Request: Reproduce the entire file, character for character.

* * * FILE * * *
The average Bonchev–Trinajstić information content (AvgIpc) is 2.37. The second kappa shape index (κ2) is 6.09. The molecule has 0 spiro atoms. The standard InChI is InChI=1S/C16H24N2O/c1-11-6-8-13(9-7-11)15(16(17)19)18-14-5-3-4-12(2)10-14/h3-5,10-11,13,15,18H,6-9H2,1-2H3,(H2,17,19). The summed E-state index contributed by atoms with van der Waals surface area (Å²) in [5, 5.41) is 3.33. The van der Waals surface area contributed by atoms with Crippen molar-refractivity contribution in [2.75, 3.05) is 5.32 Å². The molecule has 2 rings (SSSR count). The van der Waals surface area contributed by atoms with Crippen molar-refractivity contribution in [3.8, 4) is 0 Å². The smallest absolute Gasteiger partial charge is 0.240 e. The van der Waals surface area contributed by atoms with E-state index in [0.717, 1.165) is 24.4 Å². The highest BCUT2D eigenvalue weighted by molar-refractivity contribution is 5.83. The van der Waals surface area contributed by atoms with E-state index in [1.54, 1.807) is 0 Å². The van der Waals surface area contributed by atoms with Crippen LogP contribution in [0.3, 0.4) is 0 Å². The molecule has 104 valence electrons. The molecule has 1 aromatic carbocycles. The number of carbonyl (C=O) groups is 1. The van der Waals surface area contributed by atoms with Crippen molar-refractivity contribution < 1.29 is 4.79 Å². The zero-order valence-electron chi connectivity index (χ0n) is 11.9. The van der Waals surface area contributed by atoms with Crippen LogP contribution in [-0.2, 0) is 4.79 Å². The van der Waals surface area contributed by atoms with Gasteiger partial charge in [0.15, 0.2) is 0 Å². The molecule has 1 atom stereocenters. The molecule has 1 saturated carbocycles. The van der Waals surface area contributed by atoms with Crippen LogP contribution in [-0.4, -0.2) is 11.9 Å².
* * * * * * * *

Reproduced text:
The average Bonchev–Trinajstić information content (AvgIpc) is 2.37. The second kappa shape index (κ2) is 6.09. The molecule has 0 spiro atoms. The standard InChI is InChI=1S/C16H24N2O/c1-11-6-8-13(9-7-11)15(16(17)19)18-14-5-3-4-12(2)10-14/h3-5,10-11,13,15,18H,6-9H2,1-2H3,(H2,17,19). The summed E-state index contributed by atoms with van der Waals surface area (Å²) in [5, 5.41) is 3.33. The van der Waals surface area contributed by atoms with Crippen molar-refractivity contribution in [2.75, 3.05) is 5.32 Å². The molecule has 2 rings (SSSR count). The van der Waals surface area contributed by atoms with Crippen molar-refractivity contribution in [3.8, 4) is 0 Å². The smallest absolute Gasteiger partial charge is 0.240 e. The van der Waals surface area contributed by atoms with E-state index in [0.717, 1.165) is 24.4 Å². The highest BCUT2D eigenvalue weighted by molar-refractivity contribution is 5.83. The van der Waals surface area contributed by atoms with E-state index in [1.54, 1.807) is 0 Å². The van der Waals surface area contributed by atoms with Crippen LogP contribution in [0.3, 0.4) is 0 Å². The molecule has 104 valence electrons. The molecule has 1 aromatic carbocycles. The number of carbonyl (C=O) groups is 1. The van der Waals surface area contributed by atoms with Crippen molar-refractivity contribution < 1.29 is 4.79 Å². The zero-order valence-electron chi connectivity index (χ0n) is 11.9. The van der Waals surface area contributed by atoms with Crippen LogP contribution in [-0.2, 0) is 4.79 Å². The van der Waals surface area contributed by atoms with Gasteiger partial charge in [0.15, 0.2) is 0 Å². The molecule has 1 atom stereocenters. The molecule has 1 saturated carbocycles. The van der Waals surface area contributed by atoms with Crippen LogP contribution in [-0.4, -0.2) is 11.9 Å².